The Pittencrieff Park leaflet states that in 1303 he visited Dunfermline, supposedly to St. Margaret’s Shrine, with his mother. Tradition has it that his mother would later die in Dunfermline on one of her son’s flights and that she was hastily buried at the spot in the Abbey’s graveyard marked by The Thorn Tree. Blind Harry (Book X, Chapter III) describes Margaret Craufurd being in Dunfermline as a pilgrim when she died and was buried there. From the Annals of Dunfermline - 'From this period downward to the present time a tradition has held its ground that the mother of Wallace died at Dunfermline on some one of her son’s flights, and that she was hastily buried at a spot, now in the northern churchyard, marked by a thorn tree' ... 'If the mother of Wallace was interred at Dunfermline, she would be, no doubt, interred within the consecrated walls of the Abbey Church. As the tradition continues so firm, we are inclined to believe that the body of the mother of Scotland’s great and true-hearted patriot rests in peace within the consecrated walls of the church, where the daily service was conducted, and not in the place pointed out where unknown strangers were interred. If this tradition is correct, the interment must have taken place a few weeks only before Edward and his Court took up their winter quarters in the Monastery; and when the haughty monarch heard of it, and of the hand the Abbot and the monks would have in the interment, this may have been one of the causes which induced him to fire the Monastery at his leaving it' ... 'So far as we have been able to ascertain, this visit is the fourth one of Edward to Dunfermline: the first, in 1291, the second and third, in 1296; and the fourth, in 1303.' It is affirmed by other sources that Longshanks wintered in Dunfermline from November 1303 to February 1304.

From both the Annals and Langtoft:- During 1303 William Wallace made “the forest of Dunfermline his hiding-place.” At this period 'the glen of Pittencrieff was an almost impenetrable forest, extending from the low grounds on the south to Balrig Burn (Baldredge Burn) on the north'. 'There were also other forests of a lesser degree, such as Fothrich Moor or forest, &c.; but the forest of Dunfermline would most likely be in the former locality, and St. Margaret’s Cave (the Cave Well) may have been his place of shelter.' 'In the forest of Dunfermline the renowned Wallace appears to have had conferences with his friends as to the propriety of delivering himself up to Edward of England on honourable terms.' When these were made known to Edward, he got "infuriated", cursed him by the "well known fiend", denounced him as "a traitor", and set a price of 300 merks on his head. 'In 1304 Edward I occupied Dunfermline Abbey. He burned it when he left. It is generally thought that Margaret was buried there shortly before his arrival. That may have been the reason she was buried outside, providing an anonymous grave safe from a rageful revenge which would likely have ensued had she been buried in the consecrated area inside the church, as would have been expected in more peaceful times.'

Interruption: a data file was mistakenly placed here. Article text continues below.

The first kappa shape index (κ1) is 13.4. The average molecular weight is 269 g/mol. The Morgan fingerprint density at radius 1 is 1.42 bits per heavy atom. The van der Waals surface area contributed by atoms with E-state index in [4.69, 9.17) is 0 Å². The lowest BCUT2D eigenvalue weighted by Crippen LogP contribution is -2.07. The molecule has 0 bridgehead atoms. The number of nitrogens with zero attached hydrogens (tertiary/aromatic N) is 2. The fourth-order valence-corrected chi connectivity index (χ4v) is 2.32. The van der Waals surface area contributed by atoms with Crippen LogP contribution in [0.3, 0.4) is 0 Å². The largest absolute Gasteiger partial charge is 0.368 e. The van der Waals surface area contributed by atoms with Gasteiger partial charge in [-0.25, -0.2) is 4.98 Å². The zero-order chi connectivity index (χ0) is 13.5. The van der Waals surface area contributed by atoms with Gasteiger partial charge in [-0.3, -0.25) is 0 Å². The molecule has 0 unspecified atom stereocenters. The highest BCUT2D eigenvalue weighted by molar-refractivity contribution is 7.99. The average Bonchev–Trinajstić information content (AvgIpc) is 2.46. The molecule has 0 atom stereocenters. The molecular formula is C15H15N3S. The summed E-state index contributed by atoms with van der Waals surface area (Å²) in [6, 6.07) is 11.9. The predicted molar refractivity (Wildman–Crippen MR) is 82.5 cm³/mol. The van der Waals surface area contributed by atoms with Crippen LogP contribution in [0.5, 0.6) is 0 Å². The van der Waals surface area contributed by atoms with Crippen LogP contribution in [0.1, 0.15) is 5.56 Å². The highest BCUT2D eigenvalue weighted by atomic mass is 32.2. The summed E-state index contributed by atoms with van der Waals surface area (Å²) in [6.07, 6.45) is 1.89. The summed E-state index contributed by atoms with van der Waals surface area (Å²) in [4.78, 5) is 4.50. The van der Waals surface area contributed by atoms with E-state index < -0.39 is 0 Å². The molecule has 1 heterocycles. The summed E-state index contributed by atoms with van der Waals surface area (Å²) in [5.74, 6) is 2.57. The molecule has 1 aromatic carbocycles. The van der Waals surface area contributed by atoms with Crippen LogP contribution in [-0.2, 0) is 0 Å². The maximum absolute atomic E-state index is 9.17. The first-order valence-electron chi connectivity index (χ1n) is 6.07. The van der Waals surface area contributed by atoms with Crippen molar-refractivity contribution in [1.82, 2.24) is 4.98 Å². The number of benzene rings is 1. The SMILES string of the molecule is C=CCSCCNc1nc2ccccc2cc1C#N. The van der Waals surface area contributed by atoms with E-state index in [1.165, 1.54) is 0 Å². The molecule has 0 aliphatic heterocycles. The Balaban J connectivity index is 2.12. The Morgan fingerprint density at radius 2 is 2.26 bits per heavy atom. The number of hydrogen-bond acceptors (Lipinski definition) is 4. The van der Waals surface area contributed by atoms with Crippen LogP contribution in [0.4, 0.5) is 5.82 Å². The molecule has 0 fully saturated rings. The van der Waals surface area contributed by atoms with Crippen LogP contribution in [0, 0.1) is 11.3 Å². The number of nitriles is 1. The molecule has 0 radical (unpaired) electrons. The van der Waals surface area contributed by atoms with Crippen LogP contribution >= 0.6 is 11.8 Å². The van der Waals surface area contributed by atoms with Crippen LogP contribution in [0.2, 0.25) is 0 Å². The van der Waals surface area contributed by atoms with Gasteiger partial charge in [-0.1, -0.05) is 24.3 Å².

And there we have it - sadly, containing a bit more speculation than actual hard fact, due to the serious dearth of reliable source material. However, local tradition has often proved in the past to be more soundly based on fact than fiction when reliable sources have been later discovered - we can only hope that some such sources survive, to be discovered in the future. Nevertheless, our Scots tradition has been kind to Margaret Wallace - she may be a shadowy figure in historical terms, but is still fondly remembered both locally and nationally. There are worse ways to leave your mark on our nation...

For Annette, who suggested it was time to honour our hero's mother.

Plaque on the west wall of the garden at the rear of the Abbot's House, depicting Margaret Crawford, holding William's little brother John, with William opposite carving a wooden sword. There is a thorn tree in the background, and the plaque states "Margaret, mother of William Wallace, lies buried beneath a thorn tree in the grounds of Dunfermline Abbey".

Bain, Joseph. 'Calendar of Documents relating to Scotland, Volume 2 (1272-1307)', H.M. General Register House, Edinburgh, 1884

Cowan, Edward J. (Ed). 'The Wallace Book', Birlinn, Edinburgh, 2007

Cowan,E, and Henderson, L. (Eds) 'A History of Everyday Life in Medieval Scotland, 1000 to 1600', Edinburgh University Press, 2011

Henderson, Ebenezer. 'The Annals of Dunfermline and vicinity - from the earliest Authentic Period to the Present Time A.D. 1069 - 1878', John Tweed, Glasgow, 1879

Hutcheson, Alexander. 'Proceedings of the Society of Antiquities in Scotland, III. Notice of the Wallace Stones, Longforgan', May 14, 1900

Langtoft, Peter. "Chronicle of England, Part 3: The Reign of Edward I". Cambridge Digital Library. Retrieved 10th December 2020

Pittencrieff Park restoration project leaflet, supported by the Carnegie Dunfermline Trust and Fife Council (local publication) c. 2018

Ross, David R. 'Desire Lines', Luath Press, Edinburgh, 2004

Ross, David R. 'Women of Scotland', Luath Press, Edinburgh, 2010

Stevenson, Joseph. 'Documents Illustrative of Sir William Wallace, His Life and Times', Issue 54 of Publications, Maitland Club, Glasgow, 1841

Webster, J.M. 'Dunfermline Abbey', Carnegie Dunfermline Trust, 1948


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The Society of William Wallace is a Scottish Charitable Incorporated Organisation Registration number SC045959